She seems to have put aside the miniature, and is standing again before the toilet-glass. There are tears to be wiped off. A few more footsteps to and fro; and here, at last, — with another pitiful sigh, like a gust of chill, damp wind out of a long-closed vault, the door of which has accidentally been set, ajar — here comes Miss Hepzibah Pyncheon! Forth she steps into the dusky, time-darkened passage; a tall figure, clad in black silk, with a long and shrunken waist, feeling her way towards the stairs like a near-sighted person, as in truth she is.

The sun, meanwhile, if not already above the horizon, was ascending nearer and nearer to its verge. A few clouds, floating high upward, caught some of the earliest light, and threw down its golden gleam on the windows of all the houses in the street, not forgetting the House of the Seven Gables, which — many such sunrises as it had witnessed — looked cheerfully at the present one. The reflected radiance served to show, pretty distinctly, the aspect and arrangement of the room which Hepzibah entered, after descending the stairs. It was a low-studded room, with a beam across the ceiling, panelled with dark wood, and having a large chimney-piece, set round with pictured tiles, but now closed by an iron fire-board, through which ran the funnel of a modern stove. There was a carpet on the floor, originally of rich texture, but so worn and faded in these latter years that its once brilliant figure had quite vanished into one indistinguishable hue. In the way of furniture, there were two tables: one, constructed with perplexing intricacy and exhibiting as many feet as a centipede; the other, most delicately wrought, with four long and slender legs, so apparently frail that it was almost incredible what a length of time the ancient tea-table had stood upon them. Half a dozen chairs stood about the room, straight and stiff, and so ingeniously contrived for the discomfort of the human person that they were irksome even to sight, and conveyed the ugliest possible idea of the state of society to which they could have been adapted. One exception there was, however, in a very antique elbow-chair, with a high back, carved elaborately in oak, and a roomy depth within its arms, that made up, by its spacious comprehensiveness, for the lack of any of those artistic curves which abound in a modern chair.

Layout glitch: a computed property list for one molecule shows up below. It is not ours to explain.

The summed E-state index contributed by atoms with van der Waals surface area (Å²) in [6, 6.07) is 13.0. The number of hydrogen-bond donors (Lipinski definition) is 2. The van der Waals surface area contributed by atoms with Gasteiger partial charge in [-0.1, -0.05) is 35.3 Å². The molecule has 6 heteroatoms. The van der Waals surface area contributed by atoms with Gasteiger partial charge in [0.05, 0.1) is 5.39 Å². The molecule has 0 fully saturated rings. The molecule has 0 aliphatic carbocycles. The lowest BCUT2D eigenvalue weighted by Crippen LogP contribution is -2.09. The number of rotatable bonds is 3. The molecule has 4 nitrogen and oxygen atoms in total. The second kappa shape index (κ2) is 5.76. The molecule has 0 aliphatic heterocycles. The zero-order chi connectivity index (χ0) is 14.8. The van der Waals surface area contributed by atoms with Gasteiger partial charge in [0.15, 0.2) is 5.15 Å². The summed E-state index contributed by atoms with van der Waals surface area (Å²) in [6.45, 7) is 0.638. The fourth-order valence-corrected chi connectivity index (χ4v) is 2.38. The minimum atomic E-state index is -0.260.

As for ornamental articles of furniture, we recollect but two, if such they may be called. One was a map of the Pyncheon territory at the eastward, not engraved, but the handiwork of some skilful old draughtsman, and grotesquely illuminated with pictures of Indians and wild beasts, among which was seen a lion; the natural history of the region being as little known as its geography, which was put down most fantastically awry. The other adornment was the portrait of old Colonel Pyncheon, at two thirds length, representing the stern features of a Puritanic-looking personage, in a skull-cap, with a laced band and a grizzly beard; holding a Bible with one hand, and in the other uplifting an iron sword-hilt. The latter object, being more successfully depicted by the artist, stood out in far greater prominence than the sacred volume. Face to face with this picture, on entering the apartment, Miss Hepzibah Pyncheon came to a pause; regarding it with a singular scowl, a strange contortion of the brow, which, by people who did not know her, would probably have been interpreted as an expression of bitter anger and ill-will. But it was no such thing. She, in fact, felt a reverence for the pictured visage, of which only a far-descended and time-stricken virgin could be susceptible; and this forbidding scowl was the innocent result of her near-sightedness, and an effort so to concentrate her powers of vision as to substitute a firm outline of the object instead of a vague one.